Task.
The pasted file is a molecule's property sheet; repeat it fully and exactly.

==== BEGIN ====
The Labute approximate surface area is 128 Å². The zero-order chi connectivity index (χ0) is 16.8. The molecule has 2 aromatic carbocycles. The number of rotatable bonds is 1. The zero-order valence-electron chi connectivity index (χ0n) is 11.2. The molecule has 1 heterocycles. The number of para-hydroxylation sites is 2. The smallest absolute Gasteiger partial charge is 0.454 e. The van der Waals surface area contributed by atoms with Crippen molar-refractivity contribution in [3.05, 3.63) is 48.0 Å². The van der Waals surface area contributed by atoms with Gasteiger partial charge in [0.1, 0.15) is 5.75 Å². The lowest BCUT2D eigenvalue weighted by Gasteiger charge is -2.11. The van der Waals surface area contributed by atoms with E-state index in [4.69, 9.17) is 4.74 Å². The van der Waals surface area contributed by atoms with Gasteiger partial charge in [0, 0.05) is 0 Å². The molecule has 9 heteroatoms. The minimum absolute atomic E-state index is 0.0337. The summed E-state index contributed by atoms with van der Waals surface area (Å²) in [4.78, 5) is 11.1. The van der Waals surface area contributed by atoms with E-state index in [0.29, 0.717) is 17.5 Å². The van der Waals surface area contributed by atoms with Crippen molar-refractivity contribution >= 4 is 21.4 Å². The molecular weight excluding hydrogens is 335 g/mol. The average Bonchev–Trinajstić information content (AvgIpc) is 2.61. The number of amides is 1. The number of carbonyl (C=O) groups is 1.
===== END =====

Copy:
The Labute approximate surface area is 128 Å². The zero-order chi connectivity index (χ0) is 16.8. The molecule has 2 aromatic carbocycles. The number of rotatable bonds is 1. The zero-order valence-electron chi connectivity index (χ0n) is 11.2. The molecule has 1 heterocycles. The number of para-hydroxylation sites is 2. The smallest absolute Gasteiger partial charge is 0.454 e. The van der Waals surface area contributed by atoms with Crippen molar-refractivity contribution in [3.05, 3.63) is 48.0 Å². The van der Waals surface area contributed by atoms with Gasteiger partial charge in [0.1, 0.15) is 5.75 Å². The lowest BCUT2D eigenvalue weighted by Gasteiger charge is -2.11. The van der Waals surface area contributed by atoms with E-state index in [4.69, 9.17) is 4.74 Å². The van der Waals surface area contributed by atoms with Gasteiger partial charge in [0, 0.05) is 0 Å². The molecule has 9 heteroatoms. The minimum absolute atomic E-state index is 0.0337. The summed E-state index contributed by atoms with van der Waals surface area (Å²) in [4.78, 5) is 11.1. The van der Waals surface area contributed by atoms with E-state index in [0.29, 0.717) is 17.5 Å². The van der Waals surface area contributed by atoms with Crippen molar-refractivity contribution >= 4 is 21.4 Å². The molecular weight excluding hydrogens is 335 g/mol. The average Bonchev–Trinajstić information content (AvgIpc) is 2.61. The number of amides is 1. The number of carbonyl (C=O) groups is 1.